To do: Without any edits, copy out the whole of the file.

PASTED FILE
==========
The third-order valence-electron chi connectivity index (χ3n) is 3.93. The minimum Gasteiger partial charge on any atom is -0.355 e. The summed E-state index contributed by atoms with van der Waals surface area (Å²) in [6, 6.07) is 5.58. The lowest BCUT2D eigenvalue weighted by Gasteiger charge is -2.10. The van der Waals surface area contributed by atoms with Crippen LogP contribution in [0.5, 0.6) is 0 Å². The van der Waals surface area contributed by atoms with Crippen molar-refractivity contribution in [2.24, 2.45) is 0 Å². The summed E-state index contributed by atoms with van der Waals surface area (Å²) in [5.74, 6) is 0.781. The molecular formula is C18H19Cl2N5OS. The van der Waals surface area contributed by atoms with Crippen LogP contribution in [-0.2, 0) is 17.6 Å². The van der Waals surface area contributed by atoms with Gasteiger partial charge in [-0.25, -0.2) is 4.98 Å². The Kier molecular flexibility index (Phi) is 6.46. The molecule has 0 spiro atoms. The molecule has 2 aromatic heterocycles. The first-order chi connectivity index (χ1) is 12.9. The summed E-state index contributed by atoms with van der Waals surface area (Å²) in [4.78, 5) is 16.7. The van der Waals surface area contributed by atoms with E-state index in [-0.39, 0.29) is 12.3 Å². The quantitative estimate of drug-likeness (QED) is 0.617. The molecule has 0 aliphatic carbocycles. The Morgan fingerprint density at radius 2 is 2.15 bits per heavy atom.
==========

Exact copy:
The third-order valence-electron chi connectivity index (χ3n) is 3.93. The minimum Gasteiger partial charge on any atom is -0.355 e. The summed E-state index contributed by atoms with van der Waals surface area (Å²) in [6, 6.07) is 5.58. The lowest BCUT2D eigenvalue weighted by Gasteiger charge is -2.10. The van der Waals surface area contributed by atoms with Crippen LogP contribution in [0.5, 0.6) is 0 Å². The van der Waals surface area contributed by atoms with Crippen molar-refractivity contribution in [2.24, 2.45) is 0 Å². The summed E-state index contributed by atoms with van der Waals surface area (Å²) in [5.74, 6) is 0.781. The molecular formula is C18H19Cl2N5OS. The van der Waals surface area contributed by atoms with Crippen LogP contribution in [-0.2, 0) is 17.6 Å². The van der Waals surface area contributed by atoms with Gasteiger partial charge in [-0.25, -0.2) is 4.98 Å². The Kier molecular flexibility index (Phi) is 6.46. The molecule has 0 spiro atoms. The molecule has 2 aromatic heterocycles. The first-order chi connectivity index (χ1) is 12.9. The summed E-state index contributed by atoms with van der Waals surface area (Å²) in [4.78, 5) is 16.7. The van der Waals surface area contributed by atoms with E-state index in [-0.39, 0.29) is 12.3 Å². The quantitative estimate of drug-likeness (QED) is 0.617. The molecule has 0 aliphatic carbocycles. The Morgan fingerprint density at radius 2 is 2.15 bits per heavy atom.